The team’s training through the Interdisciplinary Cnetre for Health and Society has been instrumental in laying an effective platform on approaching their project. According, to Amina, “Our Health Studies majors have trained us to analyze any health issue from multiple perspectives and different levels of causation. This competition was an opportunity to apply these skills and develop a solution that was inclusive of business, public health, engineering, and other sectors” Similar sentiments were reiterated by Nikita who found it interesting to see how the team was able to draw upon the foundations from their health studies courses to find an interdisciplinary solution and seeing everything come together in their presentation.
The next steps for the team is to refine their budget using a more robust cost-benefit analysis. Furthermore, they would expand on the ‘live wall’ idea and integrate it not only along highways, but in spaces downtown where it could serve as a direct way to reduce the high rates of ambient air pollution. On the urban farming front, they would look to mediate partnerships between key stakeholders like Toronto Public Health, Toronto Parks and Recreation and the communities affected by Traffic-Related Air Pollution (which are often low socioeconomic neighborhoods). Their social enterprise to address Traffic-Related Air Pollution is potentially applicable to any metropolis in the world because the technology is portable and the concept of urban farming lends itself well to most cities in the world. According to Roshion, TO Thinks Case Competition was definitely one of the highlights of her final year at UTSC and she is looking forward to representing UofT at the Emory Global Health Case Competition in March.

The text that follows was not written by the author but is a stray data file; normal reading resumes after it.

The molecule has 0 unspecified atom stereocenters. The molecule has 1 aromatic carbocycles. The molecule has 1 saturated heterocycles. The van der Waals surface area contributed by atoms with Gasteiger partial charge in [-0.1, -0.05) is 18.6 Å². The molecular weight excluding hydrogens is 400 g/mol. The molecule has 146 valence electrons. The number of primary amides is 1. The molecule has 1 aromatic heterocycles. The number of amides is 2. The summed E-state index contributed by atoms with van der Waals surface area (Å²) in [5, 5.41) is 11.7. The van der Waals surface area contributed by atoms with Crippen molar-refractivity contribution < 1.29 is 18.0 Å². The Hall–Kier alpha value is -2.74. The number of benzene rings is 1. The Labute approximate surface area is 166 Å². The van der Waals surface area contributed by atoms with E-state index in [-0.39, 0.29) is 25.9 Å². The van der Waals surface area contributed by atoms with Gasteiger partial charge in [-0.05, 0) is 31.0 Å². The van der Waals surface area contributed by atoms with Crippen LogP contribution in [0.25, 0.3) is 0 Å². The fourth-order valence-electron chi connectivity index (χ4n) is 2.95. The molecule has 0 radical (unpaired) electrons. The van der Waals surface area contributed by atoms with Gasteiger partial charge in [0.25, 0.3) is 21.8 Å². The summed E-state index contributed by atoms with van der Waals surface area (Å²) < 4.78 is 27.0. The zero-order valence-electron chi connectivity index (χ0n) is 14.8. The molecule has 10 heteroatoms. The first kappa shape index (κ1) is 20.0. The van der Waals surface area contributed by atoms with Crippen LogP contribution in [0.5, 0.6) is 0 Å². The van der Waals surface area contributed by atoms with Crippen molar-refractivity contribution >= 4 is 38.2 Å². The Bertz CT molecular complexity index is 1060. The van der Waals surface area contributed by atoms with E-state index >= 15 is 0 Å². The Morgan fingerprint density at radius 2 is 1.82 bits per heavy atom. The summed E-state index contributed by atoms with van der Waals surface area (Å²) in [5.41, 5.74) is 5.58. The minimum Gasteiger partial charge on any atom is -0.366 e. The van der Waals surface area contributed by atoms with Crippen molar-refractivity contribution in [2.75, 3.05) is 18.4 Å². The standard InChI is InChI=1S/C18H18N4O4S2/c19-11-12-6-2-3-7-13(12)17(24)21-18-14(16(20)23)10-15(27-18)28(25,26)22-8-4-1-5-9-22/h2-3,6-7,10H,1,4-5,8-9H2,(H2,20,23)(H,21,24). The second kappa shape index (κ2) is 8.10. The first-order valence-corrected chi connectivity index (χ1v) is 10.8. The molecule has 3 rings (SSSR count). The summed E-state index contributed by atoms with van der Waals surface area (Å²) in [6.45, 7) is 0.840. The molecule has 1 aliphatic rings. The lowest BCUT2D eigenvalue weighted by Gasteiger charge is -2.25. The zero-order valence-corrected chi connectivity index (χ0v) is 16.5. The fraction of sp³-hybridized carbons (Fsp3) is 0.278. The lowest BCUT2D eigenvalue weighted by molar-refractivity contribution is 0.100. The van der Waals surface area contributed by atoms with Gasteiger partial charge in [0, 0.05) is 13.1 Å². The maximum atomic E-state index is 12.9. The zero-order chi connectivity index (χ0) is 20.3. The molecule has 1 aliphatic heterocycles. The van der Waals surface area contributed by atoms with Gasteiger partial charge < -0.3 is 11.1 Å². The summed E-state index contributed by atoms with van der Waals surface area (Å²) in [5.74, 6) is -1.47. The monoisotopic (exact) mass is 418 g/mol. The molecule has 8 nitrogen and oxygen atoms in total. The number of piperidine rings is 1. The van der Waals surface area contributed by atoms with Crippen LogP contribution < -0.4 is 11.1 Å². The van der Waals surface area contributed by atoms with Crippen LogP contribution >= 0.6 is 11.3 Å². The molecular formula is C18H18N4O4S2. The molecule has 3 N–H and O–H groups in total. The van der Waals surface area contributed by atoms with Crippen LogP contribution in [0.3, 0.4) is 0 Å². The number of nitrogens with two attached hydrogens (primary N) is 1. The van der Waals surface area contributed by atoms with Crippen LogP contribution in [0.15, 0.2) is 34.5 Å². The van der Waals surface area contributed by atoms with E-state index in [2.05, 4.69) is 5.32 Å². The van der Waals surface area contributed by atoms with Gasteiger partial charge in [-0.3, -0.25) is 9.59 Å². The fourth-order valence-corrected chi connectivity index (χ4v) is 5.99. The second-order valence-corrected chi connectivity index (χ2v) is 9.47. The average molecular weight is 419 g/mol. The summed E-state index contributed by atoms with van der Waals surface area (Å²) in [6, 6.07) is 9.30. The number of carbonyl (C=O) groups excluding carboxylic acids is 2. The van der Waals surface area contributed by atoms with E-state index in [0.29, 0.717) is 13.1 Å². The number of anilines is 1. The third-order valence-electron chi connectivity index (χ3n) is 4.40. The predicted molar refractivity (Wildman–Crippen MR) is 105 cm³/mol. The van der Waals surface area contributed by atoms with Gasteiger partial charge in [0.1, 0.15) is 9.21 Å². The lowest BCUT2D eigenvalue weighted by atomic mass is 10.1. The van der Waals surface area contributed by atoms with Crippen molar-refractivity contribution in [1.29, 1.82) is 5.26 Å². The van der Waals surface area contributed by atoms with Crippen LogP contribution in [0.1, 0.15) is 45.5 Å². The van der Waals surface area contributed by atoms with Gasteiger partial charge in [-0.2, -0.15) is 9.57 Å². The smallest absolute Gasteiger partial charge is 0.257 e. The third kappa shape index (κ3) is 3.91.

Past student accolades:
Samir Parmar: How to have a "phenomenal" Co-op experience
Muhanad Ali: #UofTGrad 17: Muhanad Ali
Manhoor Leghari: #UofTGrad 17: Mahnoor Leghari shares a vision of UTSC